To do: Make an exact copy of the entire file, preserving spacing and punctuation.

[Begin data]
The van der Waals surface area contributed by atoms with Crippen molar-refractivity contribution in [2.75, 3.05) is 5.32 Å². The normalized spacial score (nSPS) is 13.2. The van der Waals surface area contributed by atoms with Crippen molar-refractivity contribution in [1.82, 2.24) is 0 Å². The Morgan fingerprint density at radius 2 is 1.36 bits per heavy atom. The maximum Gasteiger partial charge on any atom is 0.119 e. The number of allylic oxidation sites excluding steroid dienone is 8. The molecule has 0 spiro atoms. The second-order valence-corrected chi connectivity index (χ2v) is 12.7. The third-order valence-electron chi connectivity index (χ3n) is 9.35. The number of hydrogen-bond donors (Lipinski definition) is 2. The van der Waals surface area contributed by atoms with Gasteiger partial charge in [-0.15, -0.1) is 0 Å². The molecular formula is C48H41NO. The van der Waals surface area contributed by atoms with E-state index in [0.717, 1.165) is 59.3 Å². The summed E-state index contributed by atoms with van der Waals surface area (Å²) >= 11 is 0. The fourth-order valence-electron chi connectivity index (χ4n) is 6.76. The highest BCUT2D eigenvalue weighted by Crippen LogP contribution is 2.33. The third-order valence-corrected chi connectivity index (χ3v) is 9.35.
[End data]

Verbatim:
The van der Waals surface area contributed by atoms with Crippen molar-refractivity contribution in [2.75, 3.05) is 5.32 Å². The normalized spacial score (nSPS) is 13.2. The van der Waals surface area contributed by atoms with Crippen molar-refractivity contribution in [1.82, 2.24) is 0 Å². The Morgan fingerprint density at radius 2 is 1.36 bits per heavy atom. The maximum Gasteiger partial charge on any atom is 0.119 e. The number of allylic oxidation sites excluding steroid dienone is 8. The molecule has 0 spiro atoms. The second-order valence-corrected chi connectivity index (χ2v) is 12.7. The third-order valence-electron chi connectivity index (χ3n) is 9.35. The number of hydrogen-bond donors (Lipinski definition) is 2. The van der Waals surface area contributed by atoms with Gasteiger partial charge in [-0.15, -0.1) is 0 Å². The molecular formula is C48H41NO. The van der Waals surface area contributed by atoms with E-state index in [0.717, 1.165) is 59.3 Å². The summed E-state index contributed by atoms with van der Waals surface area (Å²) >= 11 is 0. The fourth-order valence-electron chi connectivity index (χ4n) is 6.76. The highest BCUT2D eigenvalue weighted by Crippen LogP contribution is 2.33. The third-order valence-corrected chi connectivity index (χ3v) is 9.35.